This has been an uncertain year for football, and Madden was no exception. The game itself was sure to come out, but the NFL was faced with a lockout that would have killed an entire season of football for the first time ever. It was an event that would not have destroyed Madden, but could have dealt it serious harm. Fortunately the lockout was averted and, even though the title had to be pushed back two weeks, the game released to fans who were gracious for football’s return.
Madden 12 starts off with a video of larger than life moments from the previous NFL season, backed by the instantly recognizable ‘Mind Heist’ from the movie Inception. In many ways, this introduction sums up the Madden experience very well. It has become spectacle, far evolved past the old mantra of ‘if it’s in the game, it’s in the game’, and is surpassed only by the sport it emulates. But away from the hype train, beneath the majesty and the mystique, troubling cracks are beginning to show in the foundation. If an ego becomes large enough, there comes a point where it no longer recognizes its own imperfections. Playing Madden this year, I think that the erstwhile series has stepped very close to a ledge with a long fall.
I don’t believe it was hubris that has brought them to this point; I think that Madden simply isn’t familiar with the concept of failure. Madden 06 through 09 were the closest EA Sports had ever come to that, due to missteps and half-baked ideas on the next generation consoles, but Madden 10 stepped back from the ledge and returned the series to the standard it had so long enjoyed. Madden 11 faltered afterward, featuring a microtransaction-encouraging, card-collecting mode that left longtime franchise players in the cold, a broken new play selection system, and an incomprehensible change to pre-snap adjustments dubbed the ‘strategy pad’.
The card-slinging Madden Ultimate Team (MUT) mode is still present, and is obviously here to stay. There’s nothing wrong with the mode in and of itself, but it’s become the vehicle by which EA can try to convince players to spend more money within the game. Prepare to see a great many helpful reminders for the new EA Season Pass, too, which makes purchasing those Madden Coins 20% cheaper.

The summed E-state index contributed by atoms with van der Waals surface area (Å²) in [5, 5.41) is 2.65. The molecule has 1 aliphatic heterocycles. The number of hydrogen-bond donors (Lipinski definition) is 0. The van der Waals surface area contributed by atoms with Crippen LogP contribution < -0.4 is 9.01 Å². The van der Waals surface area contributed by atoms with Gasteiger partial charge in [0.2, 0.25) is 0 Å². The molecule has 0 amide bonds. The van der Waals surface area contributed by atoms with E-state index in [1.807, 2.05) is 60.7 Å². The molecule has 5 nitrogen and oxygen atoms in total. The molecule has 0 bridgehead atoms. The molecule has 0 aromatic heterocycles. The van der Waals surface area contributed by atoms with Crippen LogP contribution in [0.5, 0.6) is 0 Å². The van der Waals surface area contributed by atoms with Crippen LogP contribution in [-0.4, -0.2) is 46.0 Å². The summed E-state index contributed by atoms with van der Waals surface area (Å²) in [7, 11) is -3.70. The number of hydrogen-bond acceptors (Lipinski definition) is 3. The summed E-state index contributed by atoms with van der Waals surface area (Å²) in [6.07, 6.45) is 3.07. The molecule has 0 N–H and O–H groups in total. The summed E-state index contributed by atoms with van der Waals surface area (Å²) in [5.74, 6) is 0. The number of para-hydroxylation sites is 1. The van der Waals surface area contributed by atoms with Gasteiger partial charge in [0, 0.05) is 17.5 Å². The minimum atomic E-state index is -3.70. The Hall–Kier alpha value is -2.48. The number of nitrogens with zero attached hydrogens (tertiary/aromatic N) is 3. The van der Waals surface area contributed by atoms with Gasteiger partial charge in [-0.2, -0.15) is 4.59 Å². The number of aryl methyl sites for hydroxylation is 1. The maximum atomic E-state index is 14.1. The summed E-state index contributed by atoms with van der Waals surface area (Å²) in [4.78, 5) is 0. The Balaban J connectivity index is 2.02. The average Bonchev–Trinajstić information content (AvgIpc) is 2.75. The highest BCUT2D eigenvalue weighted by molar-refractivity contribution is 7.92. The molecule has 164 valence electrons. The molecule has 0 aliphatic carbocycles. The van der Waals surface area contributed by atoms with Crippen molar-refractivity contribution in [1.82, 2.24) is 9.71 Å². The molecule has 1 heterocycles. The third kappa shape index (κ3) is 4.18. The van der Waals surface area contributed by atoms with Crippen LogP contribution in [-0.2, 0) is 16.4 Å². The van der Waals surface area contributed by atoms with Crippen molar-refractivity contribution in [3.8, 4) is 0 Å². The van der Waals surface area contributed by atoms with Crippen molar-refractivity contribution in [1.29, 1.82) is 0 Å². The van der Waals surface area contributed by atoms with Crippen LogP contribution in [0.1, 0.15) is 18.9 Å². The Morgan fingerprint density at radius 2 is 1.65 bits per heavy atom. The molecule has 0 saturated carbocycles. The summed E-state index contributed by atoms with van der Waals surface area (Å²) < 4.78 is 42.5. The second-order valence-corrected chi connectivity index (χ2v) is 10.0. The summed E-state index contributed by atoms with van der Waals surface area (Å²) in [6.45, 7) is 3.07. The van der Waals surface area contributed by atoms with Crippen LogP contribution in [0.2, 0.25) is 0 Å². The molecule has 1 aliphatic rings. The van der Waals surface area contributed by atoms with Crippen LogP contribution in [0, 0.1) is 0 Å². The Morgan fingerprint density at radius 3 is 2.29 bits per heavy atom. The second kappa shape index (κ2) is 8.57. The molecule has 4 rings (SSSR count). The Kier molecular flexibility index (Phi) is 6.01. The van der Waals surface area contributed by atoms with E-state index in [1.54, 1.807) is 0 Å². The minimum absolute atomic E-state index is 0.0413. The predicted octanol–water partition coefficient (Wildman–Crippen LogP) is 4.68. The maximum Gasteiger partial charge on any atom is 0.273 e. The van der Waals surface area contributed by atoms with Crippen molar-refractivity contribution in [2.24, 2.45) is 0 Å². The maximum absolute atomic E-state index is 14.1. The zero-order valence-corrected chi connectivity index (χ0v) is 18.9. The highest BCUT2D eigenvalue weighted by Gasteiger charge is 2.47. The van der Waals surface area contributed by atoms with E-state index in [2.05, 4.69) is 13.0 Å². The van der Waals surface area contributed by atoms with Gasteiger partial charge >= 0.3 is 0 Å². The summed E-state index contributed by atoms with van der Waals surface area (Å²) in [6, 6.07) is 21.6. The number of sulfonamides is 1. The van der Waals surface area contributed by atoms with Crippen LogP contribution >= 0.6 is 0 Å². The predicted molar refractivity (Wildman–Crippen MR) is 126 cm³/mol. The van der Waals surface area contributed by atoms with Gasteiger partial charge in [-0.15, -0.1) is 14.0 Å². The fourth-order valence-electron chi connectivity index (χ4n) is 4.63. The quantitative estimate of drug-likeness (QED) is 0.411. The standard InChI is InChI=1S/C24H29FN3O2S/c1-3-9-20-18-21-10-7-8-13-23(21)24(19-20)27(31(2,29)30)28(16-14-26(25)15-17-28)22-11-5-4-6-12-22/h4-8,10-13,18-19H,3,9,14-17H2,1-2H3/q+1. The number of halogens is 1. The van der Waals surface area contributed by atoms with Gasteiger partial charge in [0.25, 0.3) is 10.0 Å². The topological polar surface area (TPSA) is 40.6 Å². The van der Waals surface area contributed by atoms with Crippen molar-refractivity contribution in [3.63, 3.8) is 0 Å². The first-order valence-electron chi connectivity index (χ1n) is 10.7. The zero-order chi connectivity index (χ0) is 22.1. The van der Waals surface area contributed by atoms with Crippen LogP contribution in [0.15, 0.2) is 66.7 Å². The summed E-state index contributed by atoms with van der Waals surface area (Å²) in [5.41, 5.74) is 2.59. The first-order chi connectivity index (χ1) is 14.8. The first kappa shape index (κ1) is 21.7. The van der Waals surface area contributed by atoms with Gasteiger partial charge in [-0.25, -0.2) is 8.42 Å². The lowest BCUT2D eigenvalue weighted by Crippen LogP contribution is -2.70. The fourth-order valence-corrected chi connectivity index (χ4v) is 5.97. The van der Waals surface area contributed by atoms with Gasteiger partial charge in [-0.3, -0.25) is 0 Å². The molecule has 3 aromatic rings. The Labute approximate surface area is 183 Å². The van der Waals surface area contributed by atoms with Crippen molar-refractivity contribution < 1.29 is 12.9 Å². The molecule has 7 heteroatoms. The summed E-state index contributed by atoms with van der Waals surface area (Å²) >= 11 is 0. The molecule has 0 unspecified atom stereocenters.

An issue that MUT heralds is a lack of support for other modes that don’t have the extra monetary potential of MUT. It already happened this year: Online Franchise got skipped over entirely, and Superstar mode is a joke. And it wasn’t as if MUT got huge upgrades either, instead only adding the option to trade cards, and new legend and player cards. The mode is full featured, to be sure, and players that are collecting fiends with some extra money to burn will love it. A large contingent of players won’t though, and yet EA has positioned it to be one of the top two modes. So the writing’s on the wall, and all that.
Not to be completely doom and gloom, offline franchise and physics got a good amount of attention this year. Physics saw the same line-wide improvements that other EA Sports games received, namely that tackling and impacts have been freed from their animation bondage. Madden did feel strangely restrictive when compared to NCAA and NHL, but I saw it as an attempt to keep the image of hard fought NFL yardage (compared to the wide-open nature of the NCAA).
Offline franchise saw the addition of a free agency mechanic that turns the formerly boring part of the off-season into an exciting auction against other teams. A couple of other welcome new ideas are the ability to trade future draft picks, and cut days in the preseason. Future draft pick trading is self-explanatory, but cut days now mean that you start with an expanded roster of 75 players and use the preseason to evaluate them, and trim your roster to the league standard 53 players.
Other changes to franchise, like dynamic player performance and rookie scouting, were unnoticeable after a fashion. Dynamic player performance was supposed to demonstrate how players go on hot and cold streaks (both in a game and in prior weeks) and how that can affect their play, making an unknown player great, or a great player entirely average. The problem is that without actually looking at their skill levels (you’ll see pluses or minuses to attributes, depending on their performance) I never noticed a difference in play. Rookie scouting – which is done on designated weeks during the season – was a non-factor only because, when it came to the draft, computer-controlled teams gunned for every player I had scouted. This resulted in me always having to take players on blind faith, which defeats the purpose of having weeks and weeks of scouting. I would hope that occurrence is some sort of bug, but it’s inexcusable in any case, and happened two franchise years in a row.
There’s some other oddities that happened, like rain in every home game, or preseason games putting starting players into very odd positions after the first quarter (I had Andre Johnson line up against me at corner during a Jets vs. Texans preseason game), but I’m glad that offline franchise got any love at all. It would have made sense to transpose some of the new features from offline into the online version, but alas, no love for online franchise.